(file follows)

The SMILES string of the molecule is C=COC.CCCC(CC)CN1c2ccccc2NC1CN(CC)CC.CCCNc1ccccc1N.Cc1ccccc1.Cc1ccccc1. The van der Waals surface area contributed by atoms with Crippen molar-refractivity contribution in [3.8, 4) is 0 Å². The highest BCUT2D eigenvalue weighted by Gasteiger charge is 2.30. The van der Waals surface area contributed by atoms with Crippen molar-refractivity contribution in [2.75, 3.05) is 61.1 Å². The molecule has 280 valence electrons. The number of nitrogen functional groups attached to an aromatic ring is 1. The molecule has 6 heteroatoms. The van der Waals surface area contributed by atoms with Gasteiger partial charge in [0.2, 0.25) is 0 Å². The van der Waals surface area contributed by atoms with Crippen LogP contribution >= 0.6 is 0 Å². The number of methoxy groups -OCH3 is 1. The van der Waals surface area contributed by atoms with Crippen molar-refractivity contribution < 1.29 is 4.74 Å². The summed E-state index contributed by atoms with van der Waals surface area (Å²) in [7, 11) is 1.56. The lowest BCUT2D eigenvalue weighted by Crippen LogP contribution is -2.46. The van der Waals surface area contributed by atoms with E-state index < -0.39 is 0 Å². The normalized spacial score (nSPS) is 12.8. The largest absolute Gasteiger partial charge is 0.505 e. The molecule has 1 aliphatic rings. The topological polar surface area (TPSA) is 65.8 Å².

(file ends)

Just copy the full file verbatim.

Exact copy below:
The SMILES string of the molecule is C=COC.CCCC(CC)CN1c2ccccc2NC1CN(CC)CC.CCCNc1ccccc1N.Cc1ccccc1.Cc1ccccc1. The van der Waals surface area contributed by atoms with Crippen molar-refractivity contribution in [3.8, 4) is 0 Å². The highest BCUT2D eigenvalue weighted by Gasteiger charge is 2.30. The van der Waals surface area contributed by atoms with Crippen molar-refractivity contribution in [2.75, 3.05) is 61.1 Å². The molecule has 280 valence electrons. The number of nitrogen functional groups attached to an aromatic ring is 1. The molecule has 6 heteroatoms. The van der Waals surface area contributed by atoms with Gasteiger partial charge in [0.2, 0.25) is 0 Å². The van der Waals surface area contributed by atoms with Crippen LogP contribution >= 0.6 is 0 Å². The number of methoxy groups -OCH3 is 1. The van der Waals surface area contributed by atoms with Crippen molar-refractivity contribution < 1.29 is 4.74 Å². The summed E-state index contributed by atoms with van der Waals surface area (Å²) in [7, 11) is 1.56. The lowest BCUT2D eigenvalue weighted by Crippen LogP contribution is -2.46. The van der Waals surface area contributed by atoms with E-state index < -0.39 is 0 Å². The normalized spacial score (nSPS) is 12.8. The largest absolute Gasteiger partial charge is 0.505 e. The molecule has 1 aliphatic rings. The topological polar surface area (TPSA) is 65.8 Å².